LONDON -- Shopping for shares isn't easy. There's so much on offer these days, I feel spoiled for choice. Here are five stocks I've added to my basket lately, but should I buy any of them?
Going for broke
I blow hot and cold on ICAP (LSE: IAP ) . As a global wholesale broking business specializing in derivatives and securities, it has been in the firing line ever since the financial crisis, suffering a slump in trading, profits, and group revenues. Yet there are times when I think this stock could be a great recovery play, if you're the patient type. Trading on a big fat yield of 6.7%, ICAP pays you handsomely for being patient. The market went cold on the stock after last November's dismal results, but it has since floated 16% on a blast of warm sentiment. Earnings per share (EPS) growth looks set to plunge 19% in the 12 months to March 2013, followed by modest rises of 7% and 4% in the two subsequent years, which suggests the recovery could take time. Trading at around 10 times earnings, ICAP is one of the cheaper stocks on the FTSE 100, and it isn't difficult to see why. I'm patient, but I'm not that patient.
Pocketing a regular dividend from the world's most globally diversified tobacco company, British American Tobacco (LSE: BATS ) , could prove a habit hard to kick. Its 3.9% yield isn't spectacular, but it is solid. Can it keep puffing away? I barely know anybody who smokes these days, which can't be good for profits, but then again I don't live in China or India, or any other emerging market, where people are taking up the habit rather than kicking it. EPS growth looks steady this year, with a forecast 9% rise in 2013. For a defensive stock, BAT's share price has been a wee bit volatile lately. As investors embraced risk toward the end of last year, it lagged the resurgent FTSE 100. Trading at 15 times earnings, the market seems to know exactly how to value this stock. In the long term, tobacco could be a dying product. Until then, you can keep drawing on those dividends. And that probably makes it a buy.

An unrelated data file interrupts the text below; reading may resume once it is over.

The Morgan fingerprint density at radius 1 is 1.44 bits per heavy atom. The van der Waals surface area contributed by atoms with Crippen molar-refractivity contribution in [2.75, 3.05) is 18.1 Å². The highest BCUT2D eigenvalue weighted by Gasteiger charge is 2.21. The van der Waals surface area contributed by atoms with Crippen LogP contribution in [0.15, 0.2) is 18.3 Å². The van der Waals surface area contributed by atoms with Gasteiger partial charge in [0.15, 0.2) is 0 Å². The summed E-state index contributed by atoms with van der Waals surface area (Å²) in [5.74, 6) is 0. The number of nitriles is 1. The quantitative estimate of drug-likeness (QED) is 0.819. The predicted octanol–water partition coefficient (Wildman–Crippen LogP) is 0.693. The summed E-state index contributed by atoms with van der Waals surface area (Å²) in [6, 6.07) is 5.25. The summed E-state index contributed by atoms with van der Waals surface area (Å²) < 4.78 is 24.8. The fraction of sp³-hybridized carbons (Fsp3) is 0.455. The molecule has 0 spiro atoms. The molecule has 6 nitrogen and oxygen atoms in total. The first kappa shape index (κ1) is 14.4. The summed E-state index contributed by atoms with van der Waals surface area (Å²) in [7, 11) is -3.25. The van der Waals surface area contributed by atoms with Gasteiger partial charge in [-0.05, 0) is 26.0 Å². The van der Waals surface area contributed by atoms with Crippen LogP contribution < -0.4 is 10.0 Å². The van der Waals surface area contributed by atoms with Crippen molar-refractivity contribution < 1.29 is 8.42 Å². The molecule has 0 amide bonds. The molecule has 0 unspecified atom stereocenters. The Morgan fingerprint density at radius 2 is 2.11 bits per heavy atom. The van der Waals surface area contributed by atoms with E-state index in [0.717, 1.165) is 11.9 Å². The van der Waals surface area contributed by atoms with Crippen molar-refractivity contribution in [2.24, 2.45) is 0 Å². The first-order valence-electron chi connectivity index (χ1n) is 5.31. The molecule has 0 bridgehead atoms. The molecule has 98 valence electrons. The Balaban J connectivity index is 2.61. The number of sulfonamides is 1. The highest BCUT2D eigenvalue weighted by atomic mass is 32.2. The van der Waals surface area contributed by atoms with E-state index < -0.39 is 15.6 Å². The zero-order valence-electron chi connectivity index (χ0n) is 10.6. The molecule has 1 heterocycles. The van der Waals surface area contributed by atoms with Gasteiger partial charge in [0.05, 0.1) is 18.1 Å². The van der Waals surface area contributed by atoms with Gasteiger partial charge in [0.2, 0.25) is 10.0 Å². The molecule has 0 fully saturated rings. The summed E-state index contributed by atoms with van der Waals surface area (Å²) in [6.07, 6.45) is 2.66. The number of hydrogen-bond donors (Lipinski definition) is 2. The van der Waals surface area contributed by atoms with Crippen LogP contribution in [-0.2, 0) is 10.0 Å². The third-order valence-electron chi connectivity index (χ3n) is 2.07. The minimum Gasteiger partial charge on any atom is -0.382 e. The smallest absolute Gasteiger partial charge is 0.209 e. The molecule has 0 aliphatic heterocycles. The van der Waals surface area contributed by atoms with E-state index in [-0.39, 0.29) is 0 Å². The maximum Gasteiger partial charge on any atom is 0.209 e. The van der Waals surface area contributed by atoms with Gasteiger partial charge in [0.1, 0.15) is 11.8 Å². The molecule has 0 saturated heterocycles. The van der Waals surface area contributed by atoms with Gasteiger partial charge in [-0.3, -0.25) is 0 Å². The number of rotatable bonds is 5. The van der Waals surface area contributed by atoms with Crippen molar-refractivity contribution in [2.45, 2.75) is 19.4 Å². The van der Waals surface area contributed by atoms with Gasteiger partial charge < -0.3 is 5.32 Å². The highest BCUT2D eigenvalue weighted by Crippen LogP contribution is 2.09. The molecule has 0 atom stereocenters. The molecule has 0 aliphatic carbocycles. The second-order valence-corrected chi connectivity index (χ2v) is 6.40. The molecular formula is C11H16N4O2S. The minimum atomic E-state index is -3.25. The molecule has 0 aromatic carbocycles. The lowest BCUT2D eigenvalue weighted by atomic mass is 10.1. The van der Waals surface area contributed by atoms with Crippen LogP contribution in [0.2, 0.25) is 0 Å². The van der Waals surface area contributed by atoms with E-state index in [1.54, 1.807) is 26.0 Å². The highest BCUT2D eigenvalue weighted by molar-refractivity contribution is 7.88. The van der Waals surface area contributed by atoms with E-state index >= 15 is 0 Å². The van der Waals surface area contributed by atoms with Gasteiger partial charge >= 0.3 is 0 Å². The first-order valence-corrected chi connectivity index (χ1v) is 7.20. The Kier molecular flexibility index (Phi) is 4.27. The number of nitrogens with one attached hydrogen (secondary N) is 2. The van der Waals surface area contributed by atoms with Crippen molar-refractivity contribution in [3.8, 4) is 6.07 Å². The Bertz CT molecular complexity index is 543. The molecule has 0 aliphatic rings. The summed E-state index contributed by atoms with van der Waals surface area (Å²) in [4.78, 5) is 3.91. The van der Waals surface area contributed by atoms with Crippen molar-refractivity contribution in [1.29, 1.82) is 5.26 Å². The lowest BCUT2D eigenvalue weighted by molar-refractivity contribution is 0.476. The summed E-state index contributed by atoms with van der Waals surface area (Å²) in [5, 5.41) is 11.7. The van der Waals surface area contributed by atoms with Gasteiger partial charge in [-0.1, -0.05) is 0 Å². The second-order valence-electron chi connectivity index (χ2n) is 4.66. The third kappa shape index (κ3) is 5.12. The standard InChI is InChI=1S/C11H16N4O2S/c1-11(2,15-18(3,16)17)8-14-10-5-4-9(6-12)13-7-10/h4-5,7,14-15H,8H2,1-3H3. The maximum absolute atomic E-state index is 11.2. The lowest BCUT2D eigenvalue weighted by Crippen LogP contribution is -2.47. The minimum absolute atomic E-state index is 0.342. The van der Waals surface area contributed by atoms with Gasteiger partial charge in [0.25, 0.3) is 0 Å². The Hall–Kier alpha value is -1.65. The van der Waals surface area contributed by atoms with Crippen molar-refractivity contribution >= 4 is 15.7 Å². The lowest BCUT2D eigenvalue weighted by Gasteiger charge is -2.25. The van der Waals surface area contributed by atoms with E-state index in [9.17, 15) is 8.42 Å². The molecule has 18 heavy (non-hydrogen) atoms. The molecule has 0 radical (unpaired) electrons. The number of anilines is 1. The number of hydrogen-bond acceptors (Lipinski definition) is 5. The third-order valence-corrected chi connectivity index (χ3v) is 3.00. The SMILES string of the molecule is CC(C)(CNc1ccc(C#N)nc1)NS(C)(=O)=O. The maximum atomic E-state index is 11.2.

Last time I sized up clothing retailer Next (LSE: NXT ) , I liked its style. In fact, the only thing I didn't like was the price tag. At 39 pounds, it cost 50% more than one year earlier. That's the price of success. I'm impressed by Next's recent strong performance, but I wonder whether life will get harder as the siege tightens on the U.K. high street. I might be tempted by a more generous dividend, but the stock currently yields just 2.2%. I suspect the stock market could be in for a bit of volatility in the next couple of months. If it does, I will be out bargain hunting, and Next will be high on my list.
I thought Next had done well, until I checked out Aberdeen Asset Management (LSE: ADN ) . The Scottish fund manager is up 70% over the past 12 months, flying high on resurgent markets, so it looks like I have missed my chance. I am coming up against the same problem again and again right now. The FTSE 100 is beginning to look fully valued, with fewer and fewer bargains out there. It might need to take a breather before making further headway, and so might Aberdeen. Trading at 15.4 times earnings and yielding just under 3%, this is a stock to buy on a market dip, should we get one.
From Chile to China
Chilean copper and gold mining giant Antofagasta (LSE: ANTO ) is a play on China, which consumes 40% of the world supply of copper. The experts still can't agree whether China is heading for a hard or soft landing, although rising inflation in December dampened hopes of further government stimulus, denting Antofagasta. Brokers can't agree on Antofagasta, either. Last week, Goldman Sachs upped its target price from 11 pounds to 11.20 pounds yet recommended that investors sell. Next day, Exane upped its target price from 14 pounds to 15 pounds and maintained its "outperform" rating. After a 6% drop in EPS in 2012, Antofagasta is expected to recover this year, to deliver growth of 13%. Like so many stocks, recent market growth has left it fully valued. On a yield of less than 1%, you aren't even getting copper-bottomed income. I wouldn't call it investment gold.
Great when it's eight
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